A plane has reportedly crashed near Jakarta minutes after takeoff. The Lion Air flight had 188 passengers on board, according to the Indonesian Transport Ministry.

Lion Air flight carrying 188 passengers crashes minutes after takeoff from JakartaImage for representation. Lion Air/Facebook
news Accident Monday, October 29, 2018 - 10:08

An Indonesian airplane operated by budget airline Lion air crashed shortly after takeoff at Jakarta's Soekarno airport on Monday, authorities confirmed. The aircraft reportedly crashed just 13 minutes after takeoff, likely into the Java Sea. According to the national Transport Ministry, there were 188 people on board.

"The aircraft was carrying 178 adult passengers, one child and two babies, with two pilots and five flight attendants," said Sindu Rahayu, head of civil aviation at the Transport Ministry.

Rescue officials said that contact with the plane was lost over Karawang, in West Java province, not far from the capital. 

"At the moment personnel from Karawang water police unit are heading to the coordinates to check whether the information we received was accurate," said local police chief Slamet Waluyo.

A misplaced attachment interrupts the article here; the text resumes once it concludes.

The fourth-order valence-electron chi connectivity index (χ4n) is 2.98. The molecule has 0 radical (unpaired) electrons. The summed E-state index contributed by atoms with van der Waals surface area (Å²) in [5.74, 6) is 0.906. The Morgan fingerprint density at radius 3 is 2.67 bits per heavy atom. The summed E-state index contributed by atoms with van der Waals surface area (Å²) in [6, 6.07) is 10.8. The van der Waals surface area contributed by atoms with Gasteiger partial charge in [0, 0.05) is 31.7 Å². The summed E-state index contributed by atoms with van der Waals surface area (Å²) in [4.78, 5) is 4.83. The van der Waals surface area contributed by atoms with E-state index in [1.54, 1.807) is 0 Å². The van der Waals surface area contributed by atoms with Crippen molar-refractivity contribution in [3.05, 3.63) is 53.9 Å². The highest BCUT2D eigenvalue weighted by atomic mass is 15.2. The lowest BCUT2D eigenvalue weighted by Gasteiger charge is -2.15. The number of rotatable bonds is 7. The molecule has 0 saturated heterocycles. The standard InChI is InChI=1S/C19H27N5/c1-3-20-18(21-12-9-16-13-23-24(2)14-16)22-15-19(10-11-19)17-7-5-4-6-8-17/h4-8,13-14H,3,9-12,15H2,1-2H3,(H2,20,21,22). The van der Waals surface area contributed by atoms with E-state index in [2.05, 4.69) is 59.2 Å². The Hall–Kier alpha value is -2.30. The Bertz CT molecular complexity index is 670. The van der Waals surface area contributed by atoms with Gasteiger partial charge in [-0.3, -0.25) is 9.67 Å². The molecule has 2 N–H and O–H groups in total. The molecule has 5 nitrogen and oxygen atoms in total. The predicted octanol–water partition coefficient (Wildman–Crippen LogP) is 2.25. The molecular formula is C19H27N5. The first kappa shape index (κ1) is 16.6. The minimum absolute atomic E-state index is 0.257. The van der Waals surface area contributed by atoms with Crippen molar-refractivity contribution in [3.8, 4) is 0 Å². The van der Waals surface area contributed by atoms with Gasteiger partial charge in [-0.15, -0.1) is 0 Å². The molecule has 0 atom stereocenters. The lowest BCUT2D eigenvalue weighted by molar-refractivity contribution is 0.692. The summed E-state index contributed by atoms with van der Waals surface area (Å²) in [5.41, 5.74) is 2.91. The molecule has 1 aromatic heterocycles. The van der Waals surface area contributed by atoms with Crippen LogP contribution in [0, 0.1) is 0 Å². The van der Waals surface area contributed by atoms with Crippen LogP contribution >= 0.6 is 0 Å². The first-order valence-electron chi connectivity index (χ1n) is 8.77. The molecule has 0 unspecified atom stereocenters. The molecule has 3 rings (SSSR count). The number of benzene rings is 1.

Shortly thereafter, rescue officials said that debris had been found that could have come from the plane.

"We have found life vests, mobile phones and pieces of the aircraft," said Muhammad Syaugii of Indonesia's search and rescue service, said on Monday.

Lion Air said that the aircraft was a passenger plane en route to a domestic location. According to Indonesian newspaper Kompas, the flight was traveling to Pangkal-Pinang on Bangka Island, east of Sumatra.

Read more: AirAsia Flight 8501 spotlights Indonesia's air safety practices

Speed increased

Swedish flight tracking service Flightradar24 reported that the airplane was a Boeing 737 that had been delivered to Lion Air in August. They also wrote on Twitter that "preliminary data show an increase in speed and decrease in altitude at last transmission."

Air transport is crucial for connecting the country's tens of thousands of islands, but Indonesia has seen a number of airplane crashes in the past few years, including a Lion Air crash near Bali in 2013.

In 2017, Indonesia's air traffic controllers association announced that the rate of take-off and landings in Jakarta permitted by state-run air navigation company AirNav was larger than the airport's capacity, thus increasing the likelihoood of accidents.

Lion Air told reporters it was still trying to gather all the relevant data and would hold a press conference later on Monday.

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